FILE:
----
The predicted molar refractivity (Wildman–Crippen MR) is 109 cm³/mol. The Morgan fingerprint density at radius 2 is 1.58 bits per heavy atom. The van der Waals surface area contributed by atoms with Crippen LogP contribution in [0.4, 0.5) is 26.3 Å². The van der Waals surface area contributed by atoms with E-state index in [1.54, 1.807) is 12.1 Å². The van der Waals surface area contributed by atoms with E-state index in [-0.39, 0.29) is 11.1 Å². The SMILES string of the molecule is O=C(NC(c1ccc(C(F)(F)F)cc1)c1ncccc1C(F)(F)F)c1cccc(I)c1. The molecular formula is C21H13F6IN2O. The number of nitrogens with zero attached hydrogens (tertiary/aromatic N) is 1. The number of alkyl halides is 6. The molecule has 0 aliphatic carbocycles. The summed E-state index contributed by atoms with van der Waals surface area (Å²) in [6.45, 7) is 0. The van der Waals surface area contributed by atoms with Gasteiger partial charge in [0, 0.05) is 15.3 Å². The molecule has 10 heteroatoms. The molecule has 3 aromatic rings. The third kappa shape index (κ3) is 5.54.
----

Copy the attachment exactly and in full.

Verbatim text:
The predicted molar refractivity (Wildman–Crippen MR) is 109 cm³/mol. The Morgan fingerprint density at radius 2 is 1.58 bits per heavy atom. The van der Waals surface area contributed by atoms with Crippen LogP contribution in [0.4, 0.5) is 26.3 Å². The van der Waals surface area contributed by atoms with E-state index in [1.54, 1.807) is 12.1 Å². The van der Waals surface area contributed by atoms with E-state index in [-0.39, 0.29) is 11.1 Å². The SMILES string of the molecule is O=C(NC(c1ccc(C(F)(F)F)cc1)c1ncccc1C(F)(F)F)c1cccc(I)c1. The molecular formula is C21H13F6IN2O. The number of nitrogens with zero attached hydrogens (tertiary/aromatic N) is 1. The number of alkyl halides is 6. The molecule has 0 aliphatic carbocycles. The summed E-state index contributed by atoms with van der Waals surface area (Å²) in [6.45, 7) is 0. The van der Waals surface area contributed by atoms with Gasteiger partial charge in [0, 0.05) is 15.3 Å². The molecule has 10 heteroatoms. The molecule has 3 aromatic rings. The third kappa shape index (κ3) is 5.54.